Thursday, November 8, 2012

English as a Foreign Language

As we are in an English-speaking country, you would think that language would not be an issue here. But I think sometimes I have an easier time of it in France. The Irish (Gaelic) is of course a huge mystery to us, and since so many of the place names are derived from the Irish, we're often at a loss.

For example, if I want to get to Dun Laughaire, I might ask, "Which direction to Dun LOW-gair?"

The kind Irishman in the tweed cap looks at me quizzically.

I try again, slightly louder of course, because as all Americans know, speaking louder makes us more easily understood. “Dun LAO-jair?," I venture. "Don Low-HAIR?  Dun LOG-hair?”

He walks over to see where I'm pointing on the map. “Aah! Dune Leary!” And then proceeds to give me directions I can't understand anyway.

It’s not just the accent. Or the spelling. Sometimes, it simply doesn’t seem like English at all. Of course, sometimes it isn’t English. Many of the names are given in Gaelic, such as “An dInbhear Mor,” which, according to my trusty guidebook, means Great Estuary. I sound this out as “An DIN-bare MORE” though it is, as I’m sure you have already astutely guessed, actually called “Arklow.” I feel so slow.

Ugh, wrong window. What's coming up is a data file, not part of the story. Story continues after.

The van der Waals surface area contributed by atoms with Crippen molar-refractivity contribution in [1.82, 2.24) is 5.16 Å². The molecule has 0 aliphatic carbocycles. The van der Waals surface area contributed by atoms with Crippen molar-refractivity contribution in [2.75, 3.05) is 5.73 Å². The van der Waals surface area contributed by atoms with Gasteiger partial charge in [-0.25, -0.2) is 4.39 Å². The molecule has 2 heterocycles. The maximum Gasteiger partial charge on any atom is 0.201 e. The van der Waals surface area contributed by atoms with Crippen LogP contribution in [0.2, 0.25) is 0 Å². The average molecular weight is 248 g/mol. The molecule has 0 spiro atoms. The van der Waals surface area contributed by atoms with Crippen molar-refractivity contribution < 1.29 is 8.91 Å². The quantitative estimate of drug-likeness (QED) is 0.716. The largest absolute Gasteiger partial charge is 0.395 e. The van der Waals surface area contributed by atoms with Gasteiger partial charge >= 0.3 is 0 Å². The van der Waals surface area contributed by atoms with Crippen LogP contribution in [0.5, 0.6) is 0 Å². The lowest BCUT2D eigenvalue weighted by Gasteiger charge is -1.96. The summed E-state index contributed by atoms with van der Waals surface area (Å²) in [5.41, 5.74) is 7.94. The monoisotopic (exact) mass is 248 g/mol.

In Tipperary, you will find a little town called “An tAonach.” And I’m sure if you were driving along wanting directions, you wouldn’t think of calling that“Nena” either, so don’t laugh. Sure sometimes they write it as “Nenagh,” but how is a non-Irishperson to realize that’s even referring to the same place? Guidebooks, maps, and signs don't always list the towns in the same language.

By the way, according to my Irish friends, nobody actually says, “Top o’ the mornin’ to you!” except the leprechaun from Lucky Charms which are, I’m sure you’re aware, magically delicious but absolutely not Irish. Nobody says “Faith and Beghorah!” either, though I have heard quite a few “Jesus, Mary, and Josephs!” In trying to sound like a native, I am told I hit it dead on about once out of every, oh, 40,000 attempts. The other 39,999 times, I sound more like Apu, the Indian Kwik-E-Mart owner from the Simpsons.

Language difficulties aside, we're having a bit of the craic over here. That’s pronounced “crack”, and it doesn’t mean we’re smoking any form of cocaine. Rather, that’s the Irish way for saying we’re having a rip-roarin', grand ole’ time.


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